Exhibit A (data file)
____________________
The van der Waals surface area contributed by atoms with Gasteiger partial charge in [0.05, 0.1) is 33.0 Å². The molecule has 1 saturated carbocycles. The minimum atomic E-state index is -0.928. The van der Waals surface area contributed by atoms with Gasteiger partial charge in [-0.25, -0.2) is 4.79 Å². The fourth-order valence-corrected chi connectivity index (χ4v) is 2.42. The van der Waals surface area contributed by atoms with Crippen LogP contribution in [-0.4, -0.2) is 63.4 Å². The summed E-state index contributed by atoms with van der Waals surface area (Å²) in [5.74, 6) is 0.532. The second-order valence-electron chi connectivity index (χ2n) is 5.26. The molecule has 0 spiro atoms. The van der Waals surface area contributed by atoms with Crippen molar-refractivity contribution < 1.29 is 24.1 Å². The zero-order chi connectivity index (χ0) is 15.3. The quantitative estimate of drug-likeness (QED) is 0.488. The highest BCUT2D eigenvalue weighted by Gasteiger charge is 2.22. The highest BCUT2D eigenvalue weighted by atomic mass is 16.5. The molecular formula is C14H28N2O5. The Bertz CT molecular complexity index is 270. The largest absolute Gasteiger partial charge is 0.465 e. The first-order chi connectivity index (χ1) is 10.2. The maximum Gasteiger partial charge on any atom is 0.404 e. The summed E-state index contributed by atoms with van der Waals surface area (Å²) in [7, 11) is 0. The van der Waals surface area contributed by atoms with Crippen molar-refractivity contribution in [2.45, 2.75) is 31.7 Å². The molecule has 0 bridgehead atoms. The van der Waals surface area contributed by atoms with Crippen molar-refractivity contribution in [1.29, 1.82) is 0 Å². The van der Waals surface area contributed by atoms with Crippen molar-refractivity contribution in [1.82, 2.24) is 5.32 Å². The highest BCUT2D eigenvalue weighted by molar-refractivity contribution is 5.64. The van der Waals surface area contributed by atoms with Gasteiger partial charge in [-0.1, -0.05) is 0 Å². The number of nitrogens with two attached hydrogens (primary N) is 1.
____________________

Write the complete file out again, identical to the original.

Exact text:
The van der Waals surface area contributed by atoms with Gasteiger partial charge in [0.05, 0.1) is 33.0 Å². The molecule has 1 saturated carbocycles. The minimum atomic E-state index is -0.928. The van der Waals surface area contributed by atoms with Gasteiger partial charge in [-0.25, -0.2) is 4.79 Å². The fourth-order valence-corrected chi connectivity index (χ4v) is 2.42. The van der Waals surface area contributed by atoms with Crippen LogP contribution in [-0.4, -0.2) is 63.4 Å². The summed E-state index contributed by atoms with van der Waals surface area (Å²) in [5.74, 6) is 0.532. The second-order valence-electron chi connectivity index (χ2n) is 5.26. The molecule has 0 spiro atoms. The van der Waals surface area contributed by atoms with Crippen molar-refractivity contribution < 1.29 is 24.1 Å². The zero-order chi connectivity index (χ0) is 15.3. The quantitative estimate of drug-likeness (QED) is 0.488. The highest BCUT2D eigenvalue weighted by Gasteiger charge is 2.22. The highest BCUT2D eigenvalue weighted by atomic mass is 16.5. The molecular formula is C14H28N2O5. The Bertz CT molecular complexity index is 270. The largest absolute Gasteiger partial charge is 0.465 e. The first-order chi connectivity index (χ1) is 10.2. The maximum Gasteiger partial charge on any atom is 0.404 e. The summed E-state index contributed by atoms with van der Waals surface area (Å²) in [7, 11) is 0. The van der Waals surface area contributed by atoms with Crippen molar-refractivity contribution in [2.45, 2.75) is 31.7 Å². The molecule has 0 bridgehead atoms. The van der Waals surface area contributed by atoms with Crippen molar-refractivity contribution in [1.29, 1.82) is 0 Å². The van der Waals surface area contributed by atoms with Crippen molar-refractivity contribution in [1.82, 2.24) is 5.32 Å². The highest BCUT2D eigenvalue weighted by molar-refractivity contribution is 5.64. The van der Waals surface area contributed by atoms with Gasteiger partial charge in [-0.1, -0.05) is 0 Å². The number of nitrogens with two attached hydrogens (primary N) is 1.